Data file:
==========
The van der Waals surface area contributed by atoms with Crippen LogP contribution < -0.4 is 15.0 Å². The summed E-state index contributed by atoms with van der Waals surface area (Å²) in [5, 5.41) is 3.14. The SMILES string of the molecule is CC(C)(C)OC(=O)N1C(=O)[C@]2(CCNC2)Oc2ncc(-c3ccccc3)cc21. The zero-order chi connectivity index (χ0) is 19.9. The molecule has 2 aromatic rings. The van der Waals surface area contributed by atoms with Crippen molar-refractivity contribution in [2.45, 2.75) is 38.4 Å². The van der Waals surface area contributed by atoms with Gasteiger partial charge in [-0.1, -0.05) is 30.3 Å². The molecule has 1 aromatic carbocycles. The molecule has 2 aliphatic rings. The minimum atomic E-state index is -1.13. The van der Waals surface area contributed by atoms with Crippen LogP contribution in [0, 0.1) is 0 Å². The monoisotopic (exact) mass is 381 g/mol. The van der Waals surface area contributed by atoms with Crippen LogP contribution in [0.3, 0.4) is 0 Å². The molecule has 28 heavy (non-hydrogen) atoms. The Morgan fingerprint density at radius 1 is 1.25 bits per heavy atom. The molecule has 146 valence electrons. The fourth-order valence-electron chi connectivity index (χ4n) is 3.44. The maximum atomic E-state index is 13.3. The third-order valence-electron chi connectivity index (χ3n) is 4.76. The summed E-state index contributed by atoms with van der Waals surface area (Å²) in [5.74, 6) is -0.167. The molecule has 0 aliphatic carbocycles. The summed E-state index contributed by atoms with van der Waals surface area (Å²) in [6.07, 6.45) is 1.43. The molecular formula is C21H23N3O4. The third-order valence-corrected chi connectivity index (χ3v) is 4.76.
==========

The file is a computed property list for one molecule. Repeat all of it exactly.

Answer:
The van der Waals surface area contributed by atoms with Crippen LogP contribution < -0.4 is 15.0 Å². The summed E-state index contributed by atoms with van der Waals surface area (Å²) in [5, 5.41) is 3.14. The SMILES string of the molecule is CC(C)(C)OC(=O)N1C(=O)[C@]2(CCNC2)Oc2ncc(-c3ccccc3)cc21. The zero-order chi connectivity index (χ0) is 19.9. The molecule has 2 aromatic rings. The van der Waals surface area contributed by atoms with Crippen molar-refractivity contribution in [2.45, 2.75) is 38.4 Å². The van der Waals surface area contributed by atoms with Gasteiger partial charge in [-0.1, -0.05) is 30.3 Å². The molecule has 1 aromatic carbocycles. The molecule has 2 aliphatic rings. The minimum atomic E-state index is -1.13. The van der Waals surface area contributed by atoms with Crippen LogP contribution in [0, 0.1) is 0 Å². The monoisotopic (exact) mass is 381 g/mol. The van der Waals surface area contributed by atoms with Crippen LogP contribution in [0.3, 0.4) is 0 Å². The molecule has 28 heavy (non-hydrogen) atoms. The Morgan fingerprint density at radius 1 is 1.25 bits per heavy atom. The molecule has 146 valence electrons. The fourth-order valence-electron chi connectivity index (χ4n) is 3.44. The maximum atomic E-state index is 13.3. The third-order valence-electron chi connectivity index (χ3n) is 4.76. The summed E-state index contributed by atoms with van der Waals surface area (Å²) in [5.74, 6) is -0.167. The molecule has 0 aliphatic carbocycles. The summed E-state index contributed by atoms with van der Waals surface area (Å²) in [6.07, 6.45) is 1.43. The molecular formula is C21H23N3O4. The third-order valence-corrected chi connectivity index (χ3v) is 4.76.